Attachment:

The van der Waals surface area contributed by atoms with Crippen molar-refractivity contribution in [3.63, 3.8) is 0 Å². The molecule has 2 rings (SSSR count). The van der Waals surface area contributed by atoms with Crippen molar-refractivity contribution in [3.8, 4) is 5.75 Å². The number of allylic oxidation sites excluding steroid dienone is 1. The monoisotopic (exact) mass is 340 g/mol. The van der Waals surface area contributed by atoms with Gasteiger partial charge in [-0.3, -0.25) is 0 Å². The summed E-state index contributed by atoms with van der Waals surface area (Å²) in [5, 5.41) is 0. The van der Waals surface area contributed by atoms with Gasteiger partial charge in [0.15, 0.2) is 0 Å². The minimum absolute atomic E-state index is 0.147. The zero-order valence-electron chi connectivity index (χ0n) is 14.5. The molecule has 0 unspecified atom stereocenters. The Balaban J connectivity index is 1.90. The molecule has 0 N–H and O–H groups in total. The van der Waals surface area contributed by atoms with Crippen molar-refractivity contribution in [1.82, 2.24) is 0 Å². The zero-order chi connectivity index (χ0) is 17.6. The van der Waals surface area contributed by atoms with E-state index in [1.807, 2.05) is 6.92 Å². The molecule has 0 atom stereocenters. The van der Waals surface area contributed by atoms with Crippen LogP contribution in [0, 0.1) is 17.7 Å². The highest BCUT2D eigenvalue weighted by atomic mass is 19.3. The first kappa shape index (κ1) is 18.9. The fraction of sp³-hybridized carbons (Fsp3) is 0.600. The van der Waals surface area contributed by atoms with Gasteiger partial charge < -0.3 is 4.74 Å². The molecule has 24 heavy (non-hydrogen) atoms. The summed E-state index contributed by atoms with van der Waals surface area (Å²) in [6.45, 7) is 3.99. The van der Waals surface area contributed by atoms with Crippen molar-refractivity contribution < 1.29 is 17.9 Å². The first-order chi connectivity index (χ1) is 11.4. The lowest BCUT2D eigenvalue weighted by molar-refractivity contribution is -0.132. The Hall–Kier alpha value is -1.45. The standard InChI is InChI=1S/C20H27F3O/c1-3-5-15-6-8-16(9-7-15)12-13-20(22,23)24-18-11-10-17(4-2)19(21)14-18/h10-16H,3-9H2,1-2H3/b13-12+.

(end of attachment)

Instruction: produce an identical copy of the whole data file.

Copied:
The van der Waals surface area contributed by atoms with Crippen molar-refractivity contribution in [3.63, 3.8) is 0 Å². The molecule has 2 rings (SSSR count). The van der Waals surface area contributed by atoms with Crippen molar-refractivity contribution in [3.8, 4) is 5.75 Å². The number of allylic oxidation sites excluding steroid dienone is 1. The monoisotopic (exact) mass is 340 g/mol. The van der Waals surface area contributed by atoms with Gasteiger partial charge in [-0.3, -0.25) is 0 Å². The summed E-state index contributed by atoms with van der Waals surface area (Å²) in [5, 5.41) is 0. The van der Waals surface area contributed by atoms with Gasteiger partial charge in [0.15, 0.2) is 0 Å². The minimum absolute atomic E-state index is 0.147. The zero-order valence-electron chi connectivity index (χ0n) is 14.5. The molecule has 0 unspecified atom stereocenters. The Balaban J connectivity index is 1.90. The molecule has 0 N–H and O–H groups in total. The van der Waals surface area contributed by atoms with Crippen molar-refractivity contribution in [1.82, 2.24) is 0 Å². The zero-order chi connectivity index (χ0) is 17.6. The van der Waals surface area contributed by atoms with E-state index in [1.807, 2.05) is 6.92 Å². The molecule has 0 atom stereocenters. The van der Waals surface area contributed by atoms with Crippen LogP contribution in [0, 0.1) is 17.7 Å². The highest BCUT2D eigenvalue weighted by atomic mass is 19.3. The first kappa shape index (κ1) is 18.9. The fraction of sp³-hybridized carbons (Fsp3) is 0.600. The van der Waals surface area contributed by atoms with Gasteiger partial charge < -0.3 is 4.74 Å². The molecule has 24 heavy (non-hydrogen) atoms. The summed E-state index contributed by atoms with van der Waals surface area (Å²) in [6.45, 7) is 3.99. The van der Waals surface area contributed by atoms with Crippen molar-refractivity contribution < 1.29 is 17.9 Å². The first-order chi connectivity index (χ1) is 11.4. The lowest BCUT2D eigenvalue weighted by molar-refractivity contribution is -0.132. The Hall–Kier alpha value is -1.45. The standard InChI is InChI=1S/C20H27F3O/c1-3-5-15-6-8-16(9-7-15)12-13-20(22,23)24-18-11-10-17(4-2)19(21)14-18/h10-16H,3-9H2,1-2H3/b13-12+.